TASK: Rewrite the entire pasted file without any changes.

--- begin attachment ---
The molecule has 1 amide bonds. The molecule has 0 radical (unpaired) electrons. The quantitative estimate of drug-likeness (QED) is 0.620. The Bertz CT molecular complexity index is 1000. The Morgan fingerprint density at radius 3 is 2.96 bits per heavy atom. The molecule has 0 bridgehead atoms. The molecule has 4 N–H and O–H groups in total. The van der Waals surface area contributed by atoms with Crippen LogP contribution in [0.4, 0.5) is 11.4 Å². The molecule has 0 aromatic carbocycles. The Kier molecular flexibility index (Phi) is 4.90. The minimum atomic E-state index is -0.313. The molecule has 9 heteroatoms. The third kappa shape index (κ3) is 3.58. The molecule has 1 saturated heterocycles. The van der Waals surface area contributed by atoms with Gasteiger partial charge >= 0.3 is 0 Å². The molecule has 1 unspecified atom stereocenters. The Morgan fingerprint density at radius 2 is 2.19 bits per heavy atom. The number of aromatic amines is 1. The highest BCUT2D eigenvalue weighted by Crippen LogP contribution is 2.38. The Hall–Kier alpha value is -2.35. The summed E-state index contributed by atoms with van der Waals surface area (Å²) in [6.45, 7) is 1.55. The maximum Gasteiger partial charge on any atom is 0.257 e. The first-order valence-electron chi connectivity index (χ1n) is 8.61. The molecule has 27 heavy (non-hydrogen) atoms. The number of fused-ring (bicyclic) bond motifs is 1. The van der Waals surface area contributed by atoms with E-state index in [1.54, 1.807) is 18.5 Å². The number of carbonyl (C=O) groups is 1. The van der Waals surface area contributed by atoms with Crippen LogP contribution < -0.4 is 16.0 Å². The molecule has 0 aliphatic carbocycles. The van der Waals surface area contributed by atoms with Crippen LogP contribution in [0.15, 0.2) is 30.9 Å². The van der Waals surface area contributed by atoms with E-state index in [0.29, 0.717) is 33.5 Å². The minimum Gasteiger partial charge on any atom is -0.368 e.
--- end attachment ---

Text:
The molecule has 1 amide bonds. The molecule has 0 radical (unpaired) electrons. The quantitative estimate of drug-likeness (QED) is 0.620. The Bertz CT molecular complexity index is 1000. The Morgan fingerprint density at radius 3 is 2.96 bits per heavy atom. The molecule has 0 bridgehead atoms. The molecule has 4 N–H and O–H groups in total. The van der Waals surface area contributed by atoms with Crippen LogP contribution in [0.4, 0.5) is 11.4 Å². The molecule has 0 aromatic carbocycles. The Kier molecular flexibility index (Phi) is 4.90. The minimum atomic E-state index is -0.313. The molecule has 9 heteroatoms. The third kappa shape index (κ3) is 3.58. The molecule has 1 saturated heterocycles. The van der Waals surface area contributed by atoms with Gasteiger partial charge >= 0.3 is 0 Å². The molecule has 1 unspecified atom stereocenters. The Morgan fingerprint density at radius 2 is 2.19 bits per heavy atom. The number of aromatic amines is 1. The highest BCUT2D eigenvalue weighted by Crippen LogP contribution is 2.38. The Hall–Kier alpha value is -2.35. The summed E-state index contributed by atoms with van der Waals surface area (Å²) in [6.45, 7) is 1.55. The maximum Gasteiger partial charge on any atom is 0.257 e. The first-order valence-electron chi connectivity index (χ1n) is 8.61. The molecule has 27 heavy (non-hydrogen) atoms. The number of fused-ring (bicyclic) bond motifs is 1. The van der Waals surface area contributed by atoms with E-state index in [1.54, 1.807) is 18.5 Å². The number of carbonyl (C=O) groups is 1. The van der Waals surface area contributed by atoms with Crippen LogP contribution < -0.4 is 16.0 Å². The molecule has 0 aliphatic carbocycles. The van der Waals surface area contributed by atoms with Crippen LogP contribution in [0.15, 0.2) is 30.9 Å². The van der Waals surface area contributed by atoms with E-state index in [0.29, 0.717) is 33.5 Å². The minimum Gasteiger partial charge on any atom is -0.368 e.